In Nevada, Solar Net Metering ‘Benefits’ Non-Solar Ratepayers
The State of Nevada Public Utilities Commission published a report “Nevada Net Energy Metering Impacts Evaluation,” which finds that as of 2014 net energy metering does not cost non-solar ratepayers anything.
In Nevada, a ratepayer can self-generate electricity, reducing purchases from the utility, and sell excess electricity back to the utility at retail rates. Customers with solar photovoltaic, solar thermal electric, wind, biomass, geothermal electric, or hydroelectric distributed generation installations are eligible for Nevada’s net energy metering (NEM) tariff.
As of December 2013, over 3,300 individual systems were enrolled in NV Energy’s NEM program, totaling over 60 MW of installed capacity, with 50 MW coming from distributed PV. These systems produce about 93 GWh of energy annually. Forecasts of new installations from 2014 to 2016 provided by NV Energy anticipate significant growth (234 MW) in new NEM capacity through 2016.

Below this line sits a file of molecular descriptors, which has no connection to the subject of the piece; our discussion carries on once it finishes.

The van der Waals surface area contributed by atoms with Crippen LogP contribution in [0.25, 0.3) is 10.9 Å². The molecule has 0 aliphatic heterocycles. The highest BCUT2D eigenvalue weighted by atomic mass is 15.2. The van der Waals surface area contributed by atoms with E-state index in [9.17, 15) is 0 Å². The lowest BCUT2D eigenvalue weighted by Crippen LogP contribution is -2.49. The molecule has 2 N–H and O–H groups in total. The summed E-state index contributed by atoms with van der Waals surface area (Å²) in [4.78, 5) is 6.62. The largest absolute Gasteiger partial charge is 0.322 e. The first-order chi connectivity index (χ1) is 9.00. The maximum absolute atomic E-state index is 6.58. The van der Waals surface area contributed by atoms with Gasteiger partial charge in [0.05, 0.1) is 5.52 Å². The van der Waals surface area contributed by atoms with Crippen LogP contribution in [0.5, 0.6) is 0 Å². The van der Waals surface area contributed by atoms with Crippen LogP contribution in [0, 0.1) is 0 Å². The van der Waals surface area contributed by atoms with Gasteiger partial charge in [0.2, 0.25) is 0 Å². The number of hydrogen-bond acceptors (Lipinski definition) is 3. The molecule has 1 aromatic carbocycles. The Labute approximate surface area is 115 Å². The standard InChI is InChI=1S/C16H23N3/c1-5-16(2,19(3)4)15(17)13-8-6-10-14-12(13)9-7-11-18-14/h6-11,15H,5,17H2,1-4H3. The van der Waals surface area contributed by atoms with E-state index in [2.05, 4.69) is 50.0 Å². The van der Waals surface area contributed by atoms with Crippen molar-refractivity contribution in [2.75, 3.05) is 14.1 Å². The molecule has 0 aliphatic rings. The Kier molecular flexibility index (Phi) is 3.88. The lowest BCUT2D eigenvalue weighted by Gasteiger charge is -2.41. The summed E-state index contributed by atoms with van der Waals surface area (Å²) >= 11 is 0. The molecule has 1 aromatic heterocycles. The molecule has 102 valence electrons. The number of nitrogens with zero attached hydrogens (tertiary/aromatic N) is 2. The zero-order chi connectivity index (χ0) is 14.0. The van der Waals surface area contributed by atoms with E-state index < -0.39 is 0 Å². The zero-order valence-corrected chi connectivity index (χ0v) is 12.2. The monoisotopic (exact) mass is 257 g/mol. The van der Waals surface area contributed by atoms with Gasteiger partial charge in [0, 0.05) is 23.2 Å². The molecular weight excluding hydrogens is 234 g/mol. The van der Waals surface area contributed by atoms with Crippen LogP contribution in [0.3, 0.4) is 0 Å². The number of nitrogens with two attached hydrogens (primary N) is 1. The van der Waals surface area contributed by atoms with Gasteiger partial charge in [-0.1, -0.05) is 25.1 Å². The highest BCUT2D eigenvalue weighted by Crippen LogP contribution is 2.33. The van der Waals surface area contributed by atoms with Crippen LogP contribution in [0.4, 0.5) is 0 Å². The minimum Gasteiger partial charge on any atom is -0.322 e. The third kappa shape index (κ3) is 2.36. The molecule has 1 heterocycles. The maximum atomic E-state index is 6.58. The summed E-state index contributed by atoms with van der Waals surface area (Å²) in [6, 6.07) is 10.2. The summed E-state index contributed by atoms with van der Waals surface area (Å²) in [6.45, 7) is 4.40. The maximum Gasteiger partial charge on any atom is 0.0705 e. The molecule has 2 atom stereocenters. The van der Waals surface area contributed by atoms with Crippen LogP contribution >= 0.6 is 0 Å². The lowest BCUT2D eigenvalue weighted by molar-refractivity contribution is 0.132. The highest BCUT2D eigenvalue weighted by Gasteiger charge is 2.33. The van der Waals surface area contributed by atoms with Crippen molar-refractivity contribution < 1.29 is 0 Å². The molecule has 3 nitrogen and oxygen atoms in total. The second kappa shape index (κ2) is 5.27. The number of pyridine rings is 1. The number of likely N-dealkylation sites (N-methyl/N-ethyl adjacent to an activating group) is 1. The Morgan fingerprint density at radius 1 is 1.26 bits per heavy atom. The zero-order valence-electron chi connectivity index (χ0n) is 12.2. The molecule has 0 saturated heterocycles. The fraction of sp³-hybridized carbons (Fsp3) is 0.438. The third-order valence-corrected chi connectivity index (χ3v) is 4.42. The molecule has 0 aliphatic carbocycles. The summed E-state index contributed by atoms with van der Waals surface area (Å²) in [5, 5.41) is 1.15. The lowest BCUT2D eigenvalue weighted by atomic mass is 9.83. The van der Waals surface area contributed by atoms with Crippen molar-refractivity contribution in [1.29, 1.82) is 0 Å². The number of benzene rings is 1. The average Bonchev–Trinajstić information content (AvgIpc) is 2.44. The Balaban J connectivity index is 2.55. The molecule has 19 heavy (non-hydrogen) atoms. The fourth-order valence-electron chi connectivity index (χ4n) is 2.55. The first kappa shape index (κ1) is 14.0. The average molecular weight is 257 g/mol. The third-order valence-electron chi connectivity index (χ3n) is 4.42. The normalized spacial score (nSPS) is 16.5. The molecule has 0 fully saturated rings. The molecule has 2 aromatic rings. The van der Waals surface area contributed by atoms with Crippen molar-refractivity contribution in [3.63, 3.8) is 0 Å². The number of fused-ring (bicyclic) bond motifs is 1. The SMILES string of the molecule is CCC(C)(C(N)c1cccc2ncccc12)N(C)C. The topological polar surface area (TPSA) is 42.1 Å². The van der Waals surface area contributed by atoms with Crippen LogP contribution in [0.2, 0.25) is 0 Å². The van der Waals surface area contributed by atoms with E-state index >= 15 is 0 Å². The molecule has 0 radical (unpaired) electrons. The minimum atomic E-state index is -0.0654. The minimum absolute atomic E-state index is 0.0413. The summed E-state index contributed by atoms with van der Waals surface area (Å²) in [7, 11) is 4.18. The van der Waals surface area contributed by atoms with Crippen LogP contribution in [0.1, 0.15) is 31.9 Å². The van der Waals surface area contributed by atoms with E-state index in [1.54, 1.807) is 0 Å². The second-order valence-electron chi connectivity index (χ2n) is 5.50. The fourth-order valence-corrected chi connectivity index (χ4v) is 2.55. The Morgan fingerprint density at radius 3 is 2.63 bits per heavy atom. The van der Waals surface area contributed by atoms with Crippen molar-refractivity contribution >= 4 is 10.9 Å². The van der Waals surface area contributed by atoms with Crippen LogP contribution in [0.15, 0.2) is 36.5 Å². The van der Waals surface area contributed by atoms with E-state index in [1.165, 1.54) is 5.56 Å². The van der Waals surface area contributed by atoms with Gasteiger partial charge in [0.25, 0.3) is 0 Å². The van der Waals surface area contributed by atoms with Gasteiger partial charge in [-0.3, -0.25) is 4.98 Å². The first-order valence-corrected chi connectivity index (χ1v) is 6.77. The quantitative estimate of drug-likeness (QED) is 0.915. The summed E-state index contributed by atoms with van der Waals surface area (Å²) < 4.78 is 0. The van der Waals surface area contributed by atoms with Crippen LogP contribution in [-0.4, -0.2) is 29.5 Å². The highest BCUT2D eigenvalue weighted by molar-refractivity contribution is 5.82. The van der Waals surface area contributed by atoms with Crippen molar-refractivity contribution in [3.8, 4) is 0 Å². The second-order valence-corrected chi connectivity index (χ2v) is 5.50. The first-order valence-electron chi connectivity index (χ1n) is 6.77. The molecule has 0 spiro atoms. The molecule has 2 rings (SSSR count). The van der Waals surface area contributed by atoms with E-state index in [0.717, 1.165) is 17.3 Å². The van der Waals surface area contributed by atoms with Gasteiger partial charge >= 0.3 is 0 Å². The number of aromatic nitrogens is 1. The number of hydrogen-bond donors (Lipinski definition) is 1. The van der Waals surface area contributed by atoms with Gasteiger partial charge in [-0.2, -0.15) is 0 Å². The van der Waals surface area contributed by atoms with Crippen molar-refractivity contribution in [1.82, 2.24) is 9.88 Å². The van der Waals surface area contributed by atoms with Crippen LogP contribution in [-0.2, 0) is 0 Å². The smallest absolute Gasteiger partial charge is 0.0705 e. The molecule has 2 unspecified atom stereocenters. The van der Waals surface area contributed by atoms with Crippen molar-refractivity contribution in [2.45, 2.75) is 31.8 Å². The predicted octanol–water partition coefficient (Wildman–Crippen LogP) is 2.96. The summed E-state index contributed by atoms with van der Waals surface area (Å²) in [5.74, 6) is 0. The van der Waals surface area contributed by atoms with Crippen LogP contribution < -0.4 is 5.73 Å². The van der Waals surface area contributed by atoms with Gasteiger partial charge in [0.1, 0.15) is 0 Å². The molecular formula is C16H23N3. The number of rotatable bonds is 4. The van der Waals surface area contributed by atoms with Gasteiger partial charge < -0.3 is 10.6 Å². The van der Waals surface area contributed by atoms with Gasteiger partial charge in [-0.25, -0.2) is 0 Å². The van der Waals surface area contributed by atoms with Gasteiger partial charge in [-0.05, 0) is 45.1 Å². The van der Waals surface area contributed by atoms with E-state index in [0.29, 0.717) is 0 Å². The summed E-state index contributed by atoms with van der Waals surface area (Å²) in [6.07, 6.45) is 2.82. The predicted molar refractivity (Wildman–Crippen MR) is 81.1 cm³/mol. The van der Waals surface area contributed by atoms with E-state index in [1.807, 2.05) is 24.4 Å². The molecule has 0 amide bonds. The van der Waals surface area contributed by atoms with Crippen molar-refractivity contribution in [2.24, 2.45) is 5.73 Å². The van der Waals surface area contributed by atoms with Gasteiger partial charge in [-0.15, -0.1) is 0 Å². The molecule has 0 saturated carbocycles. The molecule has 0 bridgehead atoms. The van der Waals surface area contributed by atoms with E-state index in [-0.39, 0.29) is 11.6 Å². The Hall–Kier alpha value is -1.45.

In answer to the question: “Does renewable self-generation impact other NV Energy ratepayers?” the report found:
“Prior to 2014, there was a significant cost shift from NEM customers to non-participating customers, primarily because the funding of the RenewableGenerations incentive was relatively large and impacted the bills of all customers. In 2014 and 2015, we anticipate a benefit to non-participants because a) the utility incentive is relatively low, and b) the RPS policy places a large value on distributed solar generation installed during this time period.”
Net-metering has caused conflict in several states where utilities claim non-solar customers are footing more than their fair share of the bill, in effect subsidizing solar net-metering customers.
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